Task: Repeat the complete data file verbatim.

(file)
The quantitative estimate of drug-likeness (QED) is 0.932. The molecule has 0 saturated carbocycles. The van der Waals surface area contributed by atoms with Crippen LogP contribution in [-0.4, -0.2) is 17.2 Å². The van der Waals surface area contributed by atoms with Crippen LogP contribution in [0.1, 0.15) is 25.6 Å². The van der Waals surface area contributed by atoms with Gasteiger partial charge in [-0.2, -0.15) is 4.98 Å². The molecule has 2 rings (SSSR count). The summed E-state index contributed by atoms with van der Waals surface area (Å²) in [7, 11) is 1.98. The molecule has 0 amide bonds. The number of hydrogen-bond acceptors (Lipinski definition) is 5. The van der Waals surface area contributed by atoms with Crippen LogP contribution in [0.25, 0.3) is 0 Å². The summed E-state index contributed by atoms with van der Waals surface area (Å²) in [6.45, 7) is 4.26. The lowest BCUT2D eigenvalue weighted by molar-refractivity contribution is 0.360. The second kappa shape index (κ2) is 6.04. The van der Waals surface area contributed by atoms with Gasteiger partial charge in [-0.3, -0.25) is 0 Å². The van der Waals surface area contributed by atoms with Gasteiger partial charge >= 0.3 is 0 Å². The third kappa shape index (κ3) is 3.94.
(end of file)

The quantitative estimate of drug-likeness (QED) is 0.932. The molecule has 0 saturated carbocycles. The van der Waals surface area contributed by atoms with Crippen LogP contribution in [-0.4, -0.2) is 17.2 Å². The van der Waals surface area contributed by atoms with Crippen LogP contribution in [0.1, 0.15) is 25.6 Å². The van der Waals surface area contributed by atoms with Gasteiger partial charge in [-0.2, -0.15) is 4.98 Å². The molecule has 2 rings (SSSR count). The summed E-state index contributed by atoms with van der Waals surface area (Å²) in [7, 11) is 1.98. The molecule has 0 amide bonds. The number of hydrogen-bond acceptors (Lipinski definition) is 5. The van der Waals surface area contributed by atoms with Crippen LogP contribution in [0.25, 0.3) is 0 Å². The summed E-state index contributed by atoms with van der Waals surface area (Å²) in [6.45, 7) is 4.26. The lowest BCUT2D eigenvalue weighted by molar-refractivity contribution is 0.360. The second kappa shape index (κ2) is 6.04. The van der Waals surface area contributed by atoms with Gasteiger partial charge in [-0.3, -0.25) is 0 Å². The van der Waals surface area contributed by atoms with Gasteiger partial charge >= 0.3 is 0 Å². The third kappa shape index (κ3) is 3.94.